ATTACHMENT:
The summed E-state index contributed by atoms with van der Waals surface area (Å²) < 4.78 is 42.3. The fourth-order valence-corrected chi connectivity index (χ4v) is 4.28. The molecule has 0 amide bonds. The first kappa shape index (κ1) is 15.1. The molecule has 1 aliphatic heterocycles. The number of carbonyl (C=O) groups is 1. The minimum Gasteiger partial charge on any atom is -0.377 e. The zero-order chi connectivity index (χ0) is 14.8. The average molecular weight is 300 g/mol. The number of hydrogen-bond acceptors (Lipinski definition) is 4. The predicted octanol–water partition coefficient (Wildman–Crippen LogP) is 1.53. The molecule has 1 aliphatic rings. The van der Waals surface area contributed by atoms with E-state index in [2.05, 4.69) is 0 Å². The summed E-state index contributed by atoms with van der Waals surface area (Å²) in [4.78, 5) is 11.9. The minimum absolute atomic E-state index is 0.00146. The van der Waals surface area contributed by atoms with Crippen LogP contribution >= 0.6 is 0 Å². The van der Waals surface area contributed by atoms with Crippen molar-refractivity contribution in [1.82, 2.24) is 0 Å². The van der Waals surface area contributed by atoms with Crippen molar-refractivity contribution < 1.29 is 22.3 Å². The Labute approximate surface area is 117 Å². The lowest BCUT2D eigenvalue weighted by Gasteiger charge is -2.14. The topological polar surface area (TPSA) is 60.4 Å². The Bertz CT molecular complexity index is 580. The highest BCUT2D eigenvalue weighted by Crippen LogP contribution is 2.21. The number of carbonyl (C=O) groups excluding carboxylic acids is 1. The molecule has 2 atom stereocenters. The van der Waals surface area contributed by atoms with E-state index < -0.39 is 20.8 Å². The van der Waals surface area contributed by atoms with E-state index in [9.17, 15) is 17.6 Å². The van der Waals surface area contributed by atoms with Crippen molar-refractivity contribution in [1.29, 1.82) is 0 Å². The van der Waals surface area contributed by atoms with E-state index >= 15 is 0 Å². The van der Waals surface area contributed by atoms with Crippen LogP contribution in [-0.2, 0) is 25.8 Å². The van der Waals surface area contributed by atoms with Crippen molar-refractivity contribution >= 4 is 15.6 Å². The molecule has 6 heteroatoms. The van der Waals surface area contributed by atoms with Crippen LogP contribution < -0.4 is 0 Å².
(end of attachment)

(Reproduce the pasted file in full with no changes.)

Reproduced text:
The summed E-state index contributed by atoms with van der Waals surface area (Å²) < 4.78 is 42.3. The fourth-order valence-corrected chi connectivity index (χ4v) is 4.28. The molecule has 0 amide bonds. The first kappa shape index (κ1) is 15.1. The molecule has 1 aliphatic heterocycles. The number of carbonyl (C=O) groups is 1. The minimum Gasteiger partial charge on any atom is -0.377 e. The zero-order chi connectivity index (χ0) is 14.8. The average molecular weight is 300 g/mol. The number of hydrogen-bond acceptors (Lipinski definition) is 4. The predicted octanol–water partition coefficient (Wildman–Crippen LogP) is 1.53. The molecule has 1 aliphatic rings. The van der Waals surface area contributed by atoms with E-state index in [2.05, 4.69) is 0 Å². The summed E-state index contributed by atoms with van der Waals surface area (Å²) in [4.78, 5) is 11.9. The minimum absolute atomic E-state index is 0.00146. The van der Waals surface area contributed by atoms with Crippen LogP contribution >= 0.6 is 0 Å². The van der Waals surface area contributed by atoms with Crippen molar-refractivity contribution in [1.82, 2.24) is 0 Å². The van der Waals surface area contributed by atoms with Crippen molar-refractivity contribution < 1.29 is 22.3 Å². The Labute approximate surface area is 117 Å². The lowest BCUT2D eigenvalue weighted by Gasteiger charge is -2.14. The topological polar surface area (TPSA) is 60.4 Å². The Bertz CT molecular complexity index is 580. The highest BCUT2D eigenvalue weighted by Crippen LogP contribution is 2.21. The number of carbonyl (C=O) groups excluding carboxylic acids is 1. The molecule has 2 atom stereocenters. The van der Waals surface area contributed by atoms with E-state index < -0.39 is 20.8 Å². The van der Waals surface area contributed by atoms with E-state index in [9.17, 15) is 17.6 Å². The van der Waals surface area contributed by atoms with Crippen molar-refractivity contribution in [1.29, 1.82) is 0 Å². The van der Waals surface area contributed by atoms with E-state index >= 15 is 0 Å². The van der Waals surface area contributed by atoms with Crippen LogP contribution in [-0.2, 0) is 25.8 Å². The van der Waals surface area contributed by atoms with Crippen molar-refractivity contribution >= 4 is 15.6 Å². The molecule has 6 heteroatoms. The van der Waals surface area contributed by atoms with Crippen LogP contribution < -0.4 is 0 Å².